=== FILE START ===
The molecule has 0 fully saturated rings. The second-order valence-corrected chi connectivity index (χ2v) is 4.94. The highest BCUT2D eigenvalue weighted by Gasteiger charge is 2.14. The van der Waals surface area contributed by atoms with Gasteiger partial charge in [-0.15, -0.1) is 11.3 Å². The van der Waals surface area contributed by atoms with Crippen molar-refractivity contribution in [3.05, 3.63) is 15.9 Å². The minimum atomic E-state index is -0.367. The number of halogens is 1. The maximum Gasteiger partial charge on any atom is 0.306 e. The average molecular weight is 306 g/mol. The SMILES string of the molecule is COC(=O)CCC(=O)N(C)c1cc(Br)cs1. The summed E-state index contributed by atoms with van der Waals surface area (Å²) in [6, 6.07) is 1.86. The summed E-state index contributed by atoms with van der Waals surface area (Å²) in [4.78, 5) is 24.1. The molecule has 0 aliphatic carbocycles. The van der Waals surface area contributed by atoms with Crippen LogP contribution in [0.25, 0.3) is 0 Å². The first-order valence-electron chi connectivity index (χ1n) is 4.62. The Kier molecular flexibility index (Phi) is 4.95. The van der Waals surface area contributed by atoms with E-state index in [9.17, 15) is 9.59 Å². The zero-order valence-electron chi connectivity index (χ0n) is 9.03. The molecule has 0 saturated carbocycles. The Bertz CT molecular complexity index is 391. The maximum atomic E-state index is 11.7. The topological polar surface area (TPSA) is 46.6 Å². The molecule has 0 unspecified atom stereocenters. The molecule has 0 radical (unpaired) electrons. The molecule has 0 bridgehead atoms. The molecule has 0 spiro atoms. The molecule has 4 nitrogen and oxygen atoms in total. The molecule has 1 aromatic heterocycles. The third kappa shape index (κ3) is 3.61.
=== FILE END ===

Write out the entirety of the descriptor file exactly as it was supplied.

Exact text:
The molecule has 0 fully saturated rings. The second-order valence-corrected chi connectivity index (χ2v) is 4.94. The highest BCUT2D eigenvalue weighted by Gasteiger charge is 2.14. The van der Waals surface area contributed by atoms with Gasteiger partial charge in [-0.15, -0.1) is 11.3 Å². The van der Waals surface area contributed by atoms with Crippen molar-refractivity contribution in [3.05, 3.63) is 15.9 Å². The minimum atomic E-state index is -0.367. The number of halogens is 1. The maximum Gasteiger partial charge on any atom is 0.306 e. The average molecular weight is 306 g/mol. The SMILES string of the molecule is COC(=O)CCC(=O)N(C)c1cc(Br)cs1. The summed E-state index contributed by atoms with van der Waals surface area (Å²) in [6, 6.07) is 1.86. The summed E-state index contributed by atoms with van der Waals surface area (Å²) in [4.78, 5) is 24.1. The molecule has 0 aliphatic carbocycles. The van der Waals surface area contributed by atoms with Crippen LogP contribution in [0.25, 0.3) is 0 Å². The first-order valence-electron chi connectivity index (χ1n) is 4.62. The Kier molecular flexibility index (Phi) is 4.95. The van der Waals surface area contributed by atoms with E-state index in [9.17, 15) is 9.59 Å². The zero-order valence-electron chi connectivity index (χ0n) is 9.03. The molecule has 0 saturated carbocycles. The Bertz CT molecular complexity index is 391. The maximum atomic E-state index is 11.7. The topological polar surface area (TPSA) is 46.6 Å². The molecule has 0 unspecified atom stereocenters. The molecule has 0 radical (unpaired) electrons. The molecule has 0 bridgehead atoms. The molecule has 0 spiro atoms. The molecule has 4 nitrogen and oxygen atoms in total. The molecule has 1 aromatic heterocycles. The third kappa shape index (κ3) is 3.61.